Wednesday, July 17, 2019

Surgary Drinks and Diabetes

May 30, 2019 by  
Filed under Articles

Sugary drink consumption associated with type 2 diabetes risk in women

Thai (Thailand) woman who reported consuming at least one sugar-sweetened beverage per day were twice as likely to develop type 2 diabetes over 8 years verses those who reported rarely consuming sugary drinks, according to study findings published June 2017, in Nutrition & Diabetes.

Keren Papier, a PhD student at the National Center for Epidemiology and Population Health at the Australian National University in Canberra, analyzed data from 39,175 Thai adults, without diabetes, as a baseline, in 2005, participating in the Thai Cohort Study, a prospective study of students enrolled at Sukothai Thammithirat Open University, designed to examine the health-risk transition in Thailand. Participants completed questionnaires on sociodemographic, health and lifestyle factors, including sugary drink consumption, and health outcomes; follow-up questionnaires were completed in 2009 and 2013. Researchers used logistic regression analysis to assess associations between sugar-sweetened beverage intake and type 2 diabetes incidence over 8 years, as well as counterfactual mediation analysis to explore the potential mediation of the sugar-sweetened beverage intake and type 2 diabetes-risk relationship.

Over the course of follow-up, 695 participants reported a new diagnosis of diabetes.

Researchers found that, in 2013 among women, consuming a sugar-sweetened beverage at least once daily at baseline, was associated with type 2 diabetes incidence when compared with women who reported rarely consuming sweetened drinks at baseline. There was no observed link between sugar-sweetened beverage intake in men and type 2 diabetes risk. These results for men and women persisted even after adjusting for age and Body Mass Index(BMI).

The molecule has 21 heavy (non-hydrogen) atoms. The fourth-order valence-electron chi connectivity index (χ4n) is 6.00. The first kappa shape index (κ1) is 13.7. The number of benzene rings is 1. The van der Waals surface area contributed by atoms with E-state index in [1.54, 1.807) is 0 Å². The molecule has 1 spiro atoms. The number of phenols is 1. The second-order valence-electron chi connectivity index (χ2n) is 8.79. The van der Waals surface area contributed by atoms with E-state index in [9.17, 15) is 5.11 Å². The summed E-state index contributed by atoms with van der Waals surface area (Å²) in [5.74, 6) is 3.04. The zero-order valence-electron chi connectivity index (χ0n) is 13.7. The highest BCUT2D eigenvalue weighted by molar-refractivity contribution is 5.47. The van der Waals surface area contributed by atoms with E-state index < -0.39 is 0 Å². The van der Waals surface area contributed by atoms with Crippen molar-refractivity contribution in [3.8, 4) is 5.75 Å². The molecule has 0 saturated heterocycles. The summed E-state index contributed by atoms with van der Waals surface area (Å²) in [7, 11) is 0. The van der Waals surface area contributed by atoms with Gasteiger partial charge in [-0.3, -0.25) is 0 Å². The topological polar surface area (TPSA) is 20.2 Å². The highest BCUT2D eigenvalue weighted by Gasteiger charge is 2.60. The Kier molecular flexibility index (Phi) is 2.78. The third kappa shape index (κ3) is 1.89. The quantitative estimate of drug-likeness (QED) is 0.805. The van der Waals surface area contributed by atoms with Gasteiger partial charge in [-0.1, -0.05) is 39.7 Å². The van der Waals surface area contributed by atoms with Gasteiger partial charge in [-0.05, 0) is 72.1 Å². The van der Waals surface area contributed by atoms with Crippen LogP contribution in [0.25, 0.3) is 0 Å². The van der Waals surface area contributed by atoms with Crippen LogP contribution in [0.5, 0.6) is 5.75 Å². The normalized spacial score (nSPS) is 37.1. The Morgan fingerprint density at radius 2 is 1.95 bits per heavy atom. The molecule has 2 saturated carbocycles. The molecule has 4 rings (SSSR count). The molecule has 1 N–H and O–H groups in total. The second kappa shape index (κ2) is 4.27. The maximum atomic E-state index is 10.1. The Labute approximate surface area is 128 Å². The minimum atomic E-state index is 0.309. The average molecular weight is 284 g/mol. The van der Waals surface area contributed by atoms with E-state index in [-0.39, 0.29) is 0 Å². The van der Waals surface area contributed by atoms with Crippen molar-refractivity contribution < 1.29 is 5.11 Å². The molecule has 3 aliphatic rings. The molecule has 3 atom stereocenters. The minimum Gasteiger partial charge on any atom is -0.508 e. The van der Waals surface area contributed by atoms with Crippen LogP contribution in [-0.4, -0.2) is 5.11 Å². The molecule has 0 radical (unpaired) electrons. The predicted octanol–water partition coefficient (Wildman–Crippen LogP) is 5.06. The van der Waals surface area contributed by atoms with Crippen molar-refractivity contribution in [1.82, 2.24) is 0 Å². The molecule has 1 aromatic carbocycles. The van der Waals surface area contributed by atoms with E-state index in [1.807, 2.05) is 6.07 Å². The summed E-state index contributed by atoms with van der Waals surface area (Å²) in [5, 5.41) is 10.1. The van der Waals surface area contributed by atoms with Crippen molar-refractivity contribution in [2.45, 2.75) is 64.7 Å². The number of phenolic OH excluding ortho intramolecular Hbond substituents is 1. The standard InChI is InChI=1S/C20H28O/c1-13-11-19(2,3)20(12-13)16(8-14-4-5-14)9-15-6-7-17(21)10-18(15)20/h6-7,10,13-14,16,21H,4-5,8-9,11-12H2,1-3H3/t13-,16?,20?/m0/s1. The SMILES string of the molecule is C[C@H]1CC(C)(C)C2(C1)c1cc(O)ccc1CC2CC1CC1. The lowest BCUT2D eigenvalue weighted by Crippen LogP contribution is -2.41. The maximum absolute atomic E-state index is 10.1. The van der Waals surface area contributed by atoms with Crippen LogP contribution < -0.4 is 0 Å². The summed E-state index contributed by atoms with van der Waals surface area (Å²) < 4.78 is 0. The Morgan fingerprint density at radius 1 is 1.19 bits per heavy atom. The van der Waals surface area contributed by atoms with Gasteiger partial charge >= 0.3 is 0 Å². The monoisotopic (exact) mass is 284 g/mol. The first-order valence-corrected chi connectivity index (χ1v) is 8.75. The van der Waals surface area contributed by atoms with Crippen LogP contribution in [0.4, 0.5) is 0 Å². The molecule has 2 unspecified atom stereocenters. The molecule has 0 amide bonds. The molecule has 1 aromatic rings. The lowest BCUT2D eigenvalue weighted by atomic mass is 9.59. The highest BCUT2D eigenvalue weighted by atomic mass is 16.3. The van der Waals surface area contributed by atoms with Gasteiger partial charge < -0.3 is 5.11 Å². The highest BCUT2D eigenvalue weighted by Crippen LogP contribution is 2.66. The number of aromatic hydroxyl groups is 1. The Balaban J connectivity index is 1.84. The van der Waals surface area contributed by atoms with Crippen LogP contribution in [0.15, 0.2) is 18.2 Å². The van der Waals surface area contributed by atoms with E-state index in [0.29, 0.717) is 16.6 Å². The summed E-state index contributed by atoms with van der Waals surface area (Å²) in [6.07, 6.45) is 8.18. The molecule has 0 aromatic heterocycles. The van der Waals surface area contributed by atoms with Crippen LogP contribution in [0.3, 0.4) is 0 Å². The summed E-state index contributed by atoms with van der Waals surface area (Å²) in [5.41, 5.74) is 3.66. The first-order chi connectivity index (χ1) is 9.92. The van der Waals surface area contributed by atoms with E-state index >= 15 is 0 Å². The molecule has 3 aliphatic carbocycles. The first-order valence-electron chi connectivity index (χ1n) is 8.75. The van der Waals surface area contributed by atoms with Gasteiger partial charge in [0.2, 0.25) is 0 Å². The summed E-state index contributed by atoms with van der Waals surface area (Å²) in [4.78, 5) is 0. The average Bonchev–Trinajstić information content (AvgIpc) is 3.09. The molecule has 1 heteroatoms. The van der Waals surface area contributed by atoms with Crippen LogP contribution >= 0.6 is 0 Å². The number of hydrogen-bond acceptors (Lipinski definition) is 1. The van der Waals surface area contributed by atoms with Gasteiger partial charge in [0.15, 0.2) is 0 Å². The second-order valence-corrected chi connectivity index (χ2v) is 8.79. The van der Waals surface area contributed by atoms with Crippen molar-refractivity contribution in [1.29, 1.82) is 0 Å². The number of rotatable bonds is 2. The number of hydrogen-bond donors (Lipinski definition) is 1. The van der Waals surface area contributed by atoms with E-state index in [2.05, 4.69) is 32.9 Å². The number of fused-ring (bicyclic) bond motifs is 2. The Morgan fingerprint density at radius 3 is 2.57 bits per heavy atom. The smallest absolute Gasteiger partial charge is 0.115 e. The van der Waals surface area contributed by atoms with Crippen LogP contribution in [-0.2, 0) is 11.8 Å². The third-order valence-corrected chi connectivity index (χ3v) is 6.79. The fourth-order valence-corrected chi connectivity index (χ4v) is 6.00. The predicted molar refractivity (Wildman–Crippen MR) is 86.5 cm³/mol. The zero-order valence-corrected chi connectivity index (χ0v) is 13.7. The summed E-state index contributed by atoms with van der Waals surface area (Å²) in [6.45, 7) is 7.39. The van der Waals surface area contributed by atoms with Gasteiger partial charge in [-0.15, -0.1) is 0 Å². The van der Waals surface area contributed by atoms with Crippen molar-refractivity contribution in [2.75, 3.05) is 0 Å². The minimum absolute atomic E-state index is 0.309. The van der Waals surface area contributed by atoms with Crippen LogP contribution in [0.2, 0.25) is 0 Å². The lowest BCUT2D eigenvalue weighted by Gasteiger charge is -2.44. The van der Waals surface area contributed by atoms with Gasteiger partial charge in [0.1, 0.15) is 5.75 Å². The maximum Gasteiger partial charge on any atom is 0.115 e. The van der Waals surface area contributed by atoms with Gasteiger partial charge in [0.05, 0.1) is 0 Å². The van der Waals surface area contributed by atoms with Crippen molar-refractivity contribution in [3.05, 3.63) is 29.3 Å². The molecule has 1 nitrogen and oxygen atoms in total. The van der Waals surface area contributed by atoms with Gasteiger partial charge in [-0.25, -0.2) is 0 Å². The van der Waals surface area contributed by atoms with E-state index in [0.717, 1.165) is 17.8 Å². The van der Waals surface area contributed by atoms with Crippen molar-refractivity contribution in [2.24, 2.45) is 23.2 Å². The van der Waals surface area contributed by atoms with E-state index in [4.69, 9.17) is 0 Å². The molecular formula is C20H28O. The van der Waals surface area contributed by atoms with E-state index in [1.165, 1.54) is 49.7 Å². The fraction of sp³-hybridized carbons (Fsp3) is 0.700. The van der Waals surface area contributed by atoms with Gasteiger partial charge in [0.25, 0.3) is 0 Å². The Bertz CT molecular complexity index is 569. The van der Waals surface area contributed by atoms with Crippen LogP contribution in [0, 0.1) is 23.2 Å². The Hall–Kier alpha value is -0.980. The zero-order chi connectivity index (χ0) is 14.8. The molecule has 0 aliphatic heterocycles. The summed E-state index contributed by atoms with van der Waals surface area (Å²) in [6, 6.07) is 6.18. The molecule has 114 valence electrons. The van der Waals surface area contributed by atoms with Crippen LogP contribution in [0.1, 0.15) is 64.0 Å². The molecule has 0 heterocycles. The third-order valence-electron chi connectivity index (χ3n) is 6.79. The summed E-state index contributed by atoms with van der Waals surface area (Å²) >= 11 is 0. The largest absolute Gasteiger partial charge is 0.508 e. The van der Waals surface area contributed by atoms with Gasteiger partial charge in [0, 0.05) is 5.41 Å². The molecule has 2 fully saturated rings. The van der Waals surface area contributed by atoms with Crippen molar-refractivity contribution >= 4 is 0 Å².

“We estimated that 1% of [type 2 diabetes] in men and 5% [of type 2 diabetes] in women could be attributed to daily sugar-sweetened beverage consumption,” the researchers wrote. “Assuming a causal sugar-sweetened beverage intake–type 2 diabetes association, 1,500 [type 2 diabetes] cases in men and 2,700 in women per year may have been prevented in the national Thai population if daily sugar-sweetened beverage consumption was avoided.”

Obesity in 2009 was found to mediate 23% of the total association between sugar-sweetened beverage intake in 2005 and type 2 diabetes risk in 2013, according to researchers, with a natural indirect effect of 1.15%.

The researchers noted that the questionnaires did not differentiate between sugar-sweetened and artificially sweetened beverages, and there was no information available on non-carbonated, sweetened beverages, such as juices. In addition, there was insufficient food frequency information to estimate the contribution of sugar-sweetened beverages to total energy intake, they wrote.

“The findings from this cohort suggest that at this point of the Thai health-risk transition sugar-sweetened beverage intake is increasing the risk of type 2 diabetes in women,” the researchers wrote. “As sugar-sweetened beverages have no nutritional value and do not protect
against disease, they are an ideal target for public health efforts aimed at preventing increasing national type 2 diabetes incidence … targeting sugar-sweetened beverages could serve as one focal point to prevent a national rise in the incidence of [type 2 diabetes].” Authored by Regina Schaffer

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